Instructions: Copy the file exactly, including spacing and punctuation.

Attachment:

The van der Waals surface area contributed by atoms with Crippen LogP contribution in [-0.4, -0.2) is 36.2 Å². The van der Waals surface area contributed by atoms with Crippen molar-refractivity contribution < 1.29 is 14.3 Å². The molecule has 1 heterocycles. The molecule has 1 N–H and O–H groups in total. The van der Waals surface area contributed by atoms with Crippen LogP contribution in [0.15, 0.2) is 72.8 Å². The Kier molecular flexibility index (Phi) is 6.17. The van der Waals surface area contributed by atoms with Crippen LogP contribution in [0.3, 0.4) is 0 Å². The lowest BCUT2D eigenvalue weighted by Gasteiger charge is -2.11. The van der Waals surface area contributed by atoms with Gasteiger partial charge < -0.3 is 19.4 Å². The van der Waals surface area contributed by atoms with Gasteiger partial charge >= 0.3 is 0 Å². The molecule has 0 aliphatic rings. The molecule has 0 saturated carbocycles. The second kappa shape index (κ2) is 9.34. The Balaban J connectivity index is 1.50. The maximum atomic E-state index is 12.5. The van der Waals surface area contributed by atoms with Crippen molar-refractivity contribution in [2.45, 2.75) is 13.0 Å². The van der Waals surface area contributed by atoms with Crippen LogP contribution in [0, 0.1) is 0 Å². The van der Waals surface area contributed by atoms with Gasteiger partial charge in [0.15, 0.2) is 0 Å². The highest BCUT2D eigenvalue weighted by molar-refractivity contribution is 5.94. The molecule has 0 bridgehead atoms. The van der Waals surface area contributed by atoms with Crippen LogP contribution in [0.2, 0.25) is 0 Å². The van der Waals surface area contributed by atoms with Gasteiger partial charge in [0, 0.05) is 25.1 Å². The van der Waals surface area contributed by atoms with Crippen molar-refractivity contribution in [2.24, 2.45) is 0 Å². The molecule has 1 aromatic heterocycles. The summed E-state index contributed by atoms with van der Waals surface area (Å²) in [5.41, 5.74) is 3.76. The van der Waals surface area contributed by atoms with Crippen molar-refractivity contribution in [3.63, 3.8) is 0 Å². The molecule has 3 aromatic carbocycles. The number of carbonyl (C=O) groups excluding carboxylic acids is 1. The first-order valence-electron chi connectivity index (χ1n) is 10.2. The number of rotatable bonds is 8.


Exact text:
The van der Waals surface area contributed by atoms with Crippen LogP contribution in [-0.4, -0.2) is 36.2 Å². The van der Waals surface area contributed by atoms with Crippen molar-refractivity contribution < 1.29 is 14.3 Å². The molecule has 1 heterocycles. The molecule has 1 N–H and O–H groups in total. The van der Waals surface area contributed by atoms with Crippen LogP contribution in [0.15, 0.2) is 72.8 Å². The Kier molecular flexibility index (Phi) is 6.17. The van der Waals surface area contributed by atoms with Crippen LogP contribution in [0.3, 0.4) is 0 Å². The lowest BCUT2D eigenvalue weighted by Gasteiger charge is -2.11. The van der Waals surface area contributed by atoms with Gasteiger partial charge < -0.3 is 19.4 Å². The van der Waals surface area contributed by atoms with Gasteiger partial charge >= 0.3 is 0 Å². The molecule has 0 aliphatic rings. The molecule has 0 saturated carbocycles. The second kappa shape index (κ2) is 9.34. The Balaban J connectivity index is 1.50. The maximum atomic E-state index is 12.5. The van der Waals surface area contributed by atoms with Crippen molar-refractivity contribution in [2.45, 2.75) is 13.0 Å². The van der Waals surface area contributed by atoms with Crippen LogP contribution in [0, 0.1) is 0 Å². The van der Waals surface area contributed by atoms with Gasteiger partial charge in [0.15, 0.2) is 0 Å². The highest BCUT2D eigenvalue weighted by molar-refractivity contribution is 5.94. The molecule has 0 bridgehead atoms. The van der Waals surface area contributed by atoms with Crippen LogP contribution in [0.2, 0.25) is 0 Å². The van der Waals surface area contributed by atoms with Gasteiger partial charge in [0, 0.05) is 25.1 Å². The van der Waals surface area contributed by atoms with Crippen molar-refractivity contribution in [2.24, 2.45) is 0 Å². The molecule has 1 aromatic heterocycles. The summed E-state index contributed by atoms with van der Waals surface area (Å²) in [5.41, 5.74) is 3.76. The van der Waals surface area contributed by atoms with Crippen molar-refractivity contribution in [3.63, 3.8) is 0 Å². The molecule has 3 aromatic carbocycles. The number of carbonyl (C=O) groups excluding carboxylic acids is 1. The first-order valence-electron chi connectivity index (χ1n) is 10.2. The number of rotatable bonds is 8.